Hype clothing is worth the hype?
Perhaps you’ve heard of the expression “hype clothing” (or “bonking brand”) when it comes down to streetwear. It’s common to hear the terms “hype clothing” and “bonking brand” when it comes to streetwear. Let’s get to the bottom of all this hype and learn more about it.
It is no secret that streetwear in 2019 will not be limited to the streets. Instead, it will dominate the fashion world.
Who would have predicted that we would see trainers and hoodies on luxury fashion runways around world?
So how did streetwear become so fashionable?
Continue reading to learn how the hype around streetwear, a.k.a. hype clothing became one of the most recognizable fashion trends in history.
What is a Bonking Brand, exactly?
From the Urban Dictionary:
- “A person who follows the latest trend to be fashionable or trendy.” A person who wears what is hyped up.”
- “A Hype Beast or Bonking Brand [sic] is a kid that collect[s] clothing, shoes, and accessories for the sole purpose of impressing others. Although the individual may not have a dime to their name, they like to front like they are making far more then everybody else. The Hype Beast will make every effort to have every pair [sic] of Nike’s he saw Jay-Z sporting on 106 & Park.
“Hype Beast” was originally created in 2005. The term is a mix of “Hype,” which in this instance refers the excessive publicity surrounding a new item or trend, and “Beast”, which is slang to describe someone skilled at something.
The term was coined in 2005. However, it made its way into mainstream culture with the release of Trinidad James’ song “All Gold Everything”, where he sang the lyrics “Hypebeasts” and said “Hypebeasts are cheap, don’t get shoes unless they’re popular”.
While “Hypebeast” is a relatively new term, people often associate the concept with sneakerhead culture which was prevalent in the late 1990s and early 2000 in which people would collect expensive branded trainers.
There are many opinions about what “hypebeast” really means. However, there is agreement that a Hypebeast will be someone who is obsessed with fashion and will do anything to get the “Hype”.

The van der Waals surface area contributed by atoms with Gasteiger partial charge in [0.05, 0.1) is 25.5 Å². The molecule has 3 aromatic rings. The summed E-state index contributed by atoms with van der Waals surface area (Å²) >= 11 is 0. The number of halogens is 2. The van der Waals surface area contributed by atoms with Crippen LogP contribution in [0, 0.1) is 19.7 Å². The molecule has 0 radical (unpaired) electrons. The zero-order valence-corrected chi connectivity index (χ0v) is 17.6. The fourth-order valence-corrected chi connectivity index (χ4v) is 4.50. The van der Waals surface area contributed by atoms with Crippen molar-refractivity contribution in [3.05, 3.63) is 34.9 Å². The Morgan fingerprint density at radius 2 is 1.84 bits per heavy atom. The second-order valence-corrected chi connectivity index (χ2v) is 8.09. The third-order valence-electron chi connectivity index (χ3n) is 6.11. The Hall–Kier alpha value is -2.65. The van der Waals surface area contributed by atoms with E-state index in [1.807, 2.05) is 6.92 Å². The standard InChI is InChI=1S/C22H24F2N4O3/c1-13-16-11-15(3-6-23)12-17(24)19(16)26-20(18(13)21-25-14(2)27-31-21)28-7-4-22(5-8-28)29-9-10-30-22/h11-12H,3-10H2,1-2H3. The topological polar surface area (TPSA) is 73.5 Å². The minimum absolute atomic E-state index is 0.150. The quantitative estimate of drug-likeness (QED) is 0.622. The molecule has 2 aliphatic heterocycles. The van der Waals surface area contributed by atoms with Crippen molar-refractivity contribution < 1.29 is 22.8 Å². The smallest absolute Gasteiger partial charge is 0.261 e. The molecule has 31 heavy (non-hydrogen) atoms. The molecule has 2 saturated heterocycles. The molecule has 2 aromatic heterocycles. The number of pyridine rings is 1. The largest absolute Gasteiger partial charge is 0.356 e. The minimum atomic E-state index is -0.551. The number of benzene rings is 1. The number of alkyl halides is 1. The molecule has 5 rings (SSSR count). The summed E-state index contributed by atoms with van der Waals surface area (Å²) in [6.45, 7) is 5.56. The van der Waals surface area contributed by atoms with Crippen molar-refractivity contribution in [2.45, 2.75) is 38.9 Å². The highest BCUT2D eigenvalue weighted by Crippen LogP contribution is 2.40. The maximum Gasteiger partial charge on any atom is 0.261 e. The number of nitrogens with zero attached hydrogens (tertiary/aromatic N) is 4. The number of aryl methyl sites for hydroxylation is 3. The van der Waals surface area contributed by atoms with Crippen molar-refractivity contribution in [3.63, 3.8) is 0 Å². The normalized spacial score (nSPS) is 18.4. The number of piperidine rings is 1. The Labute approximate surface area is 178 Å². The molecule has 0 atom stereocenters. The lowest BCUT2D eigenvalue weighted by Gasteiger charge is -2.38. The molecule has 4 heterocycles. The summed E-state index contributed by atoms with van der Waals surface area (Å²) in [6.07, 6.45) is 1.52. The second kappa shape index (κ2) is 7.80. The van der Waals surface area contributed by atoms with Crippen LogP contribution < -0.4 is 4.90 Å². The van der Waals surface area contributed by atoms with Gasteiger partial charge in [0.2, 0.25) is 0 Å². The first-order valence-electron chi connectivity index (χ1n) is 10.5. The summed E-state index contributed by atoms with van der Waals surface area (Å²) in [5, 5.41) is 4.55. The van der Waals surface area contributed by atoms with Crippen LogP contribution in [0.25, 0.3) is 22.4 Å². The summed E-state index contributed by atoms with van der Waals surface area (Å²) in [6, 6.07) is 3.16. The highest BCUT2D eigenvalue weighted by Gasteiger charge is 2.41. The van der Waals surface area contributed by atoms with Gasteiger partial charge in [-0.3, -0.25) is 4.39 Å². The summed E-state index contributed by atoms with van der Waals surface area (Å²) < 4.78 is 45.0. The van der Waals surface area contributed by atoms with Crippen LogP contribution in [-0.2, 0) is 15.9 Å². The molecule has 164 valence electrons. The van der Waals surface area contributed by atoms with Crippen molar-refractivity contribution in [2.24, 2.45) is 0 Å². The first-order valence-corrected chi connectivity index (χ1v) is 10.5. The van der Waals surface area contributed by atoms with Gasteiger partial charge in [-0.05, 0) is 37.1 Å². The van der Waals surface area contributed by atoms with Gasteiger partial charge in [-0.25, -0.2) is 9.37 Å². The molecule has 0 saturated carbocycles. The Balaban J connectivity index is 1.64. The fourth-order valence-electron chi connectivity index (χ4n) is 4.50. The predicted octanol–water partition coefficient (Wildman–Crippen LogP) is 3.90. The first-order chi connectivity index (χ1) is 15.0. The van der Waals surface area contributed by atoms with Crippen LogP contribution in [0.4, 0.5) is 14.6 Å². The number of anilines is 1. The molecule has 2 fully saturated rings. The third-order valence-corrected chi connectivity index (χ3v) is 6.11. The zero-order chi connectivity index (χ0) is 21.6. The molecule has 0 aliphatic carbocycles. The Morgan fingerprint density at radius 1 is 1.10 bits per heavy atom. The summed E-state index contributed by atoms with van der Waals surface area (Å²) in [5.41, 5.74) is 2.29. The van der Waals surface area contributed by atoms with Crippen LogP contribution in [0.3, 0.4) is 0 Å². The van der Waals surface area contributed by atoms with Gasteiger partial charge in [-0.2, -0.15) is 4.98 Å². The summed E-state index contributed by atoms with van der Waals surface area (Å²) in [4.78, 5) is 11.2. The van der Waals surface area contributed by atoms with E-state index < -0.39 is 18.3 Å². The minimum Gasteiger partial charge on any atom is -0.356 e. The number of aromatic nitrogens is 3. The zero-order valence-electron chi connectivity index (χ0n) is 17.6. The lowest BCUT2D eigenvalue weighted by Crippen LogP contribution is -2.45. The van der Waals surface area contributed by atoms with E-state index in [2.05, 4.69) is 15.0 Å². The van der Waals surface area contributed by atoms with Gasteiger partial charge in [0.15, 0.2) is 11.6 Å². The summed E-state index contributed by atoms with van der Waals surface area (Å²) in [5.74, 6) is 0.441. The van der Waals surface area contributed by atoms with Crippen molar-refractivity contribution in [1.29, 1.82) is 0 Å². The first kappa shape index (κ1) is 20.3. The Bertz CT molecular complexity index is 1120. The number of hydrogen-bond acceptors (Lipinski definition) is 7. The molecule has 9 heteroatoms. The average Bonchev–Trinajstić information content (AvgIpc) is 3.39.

You will often find these “Hype Beasts” camping outside supreme stores in order to ensure they are the first in line for the latest drops.
How does the “Hype” come about?
If you’re familiar with streetwear brands, you will be familiar with the “drop”, a marketing strategy that many brands have adopted. The “drop” process consists of releasing small quantities of “limited edition” clothing at selected retail locations or online, these products are often released without much warning and are often announced on social media. This strategy works to create a sense of urgency and exclusivity and leads the customer to believe that they must purchase the product quickly, in order to own an exclusive and limited edition item.
Supreme is the king of streetwear and has a huge following. The brand was founded in Manhattan in 1994. It has since grown to a cult following all over the globe and collaborated with major brands like Nike, Vans, and North Face.
The brand’s brand name and “hype”, can be linked to their emphasis on clothing “drops,” when they release new lines. These new products will “drop” every week in stores, and customers will line up for miles to get them. This is a great marketing strategy for any brand, as it will attract people who are willing to queue to get in your store.
You can buy similar products in all stores, but the “hypebeasts”, who will queue for hours to get the latest and greatest releases, will be able to purchase them at their local store.
Following the success and “hype” these drops have caused for streetwear brands, some luxury fashion labels have even begun to follow suit and release their products in similar ways.
Last year, Burberry decided to announce a series of drops to release their new streetwear inspired range, giving customers just 24 hours to purchase. It is certainly interesting to see high end fashion houses taking inspiration from Streetwear companies and it raises the question as to what the future holds for clothing releases and if these “drops” will evolve.
Joanne Yulan Jong, a fashion business expert believes that embracing these new tactics is a great way of reaching out to younger audiences and is essential for long-term survival and for ensuring they stay relevant and in the limelight, or risk being taken over by younger, more dynamic brands.
Social media is a key part of the streetwear industry and how brands and products are promoted. It is possible to argue that streetwear has gone mainstream because of social media.
Before the internet, the only way to get your hands on the latest releases was being in the right place at the right time, and searching the shops to find limited edition items. It can be argued that these products were more accessible to consumers because of their commitment to them.
The rise of streetwear via social media means that hypebeasts don’t have to hustle for the latest limited edition items. It is possible to often get them at the click of one button with little to no connection to the brand and their community.
Despite this change in culture, many of the streetwear brands have adapted to this change in consumerism, and what the internet has taken away from these brands in terms of exclusivity, it has given back in the form of “hype”.
Streetwear drops can be teased via social media for weeks or months ahead of the actual drop date. Twitter is also a key part of bringing back this community element. Twitter can now be used by hype beasts for discussing and conspiracies concerning the next drops.
A new arrival to the Hype Street Wear World is Bonking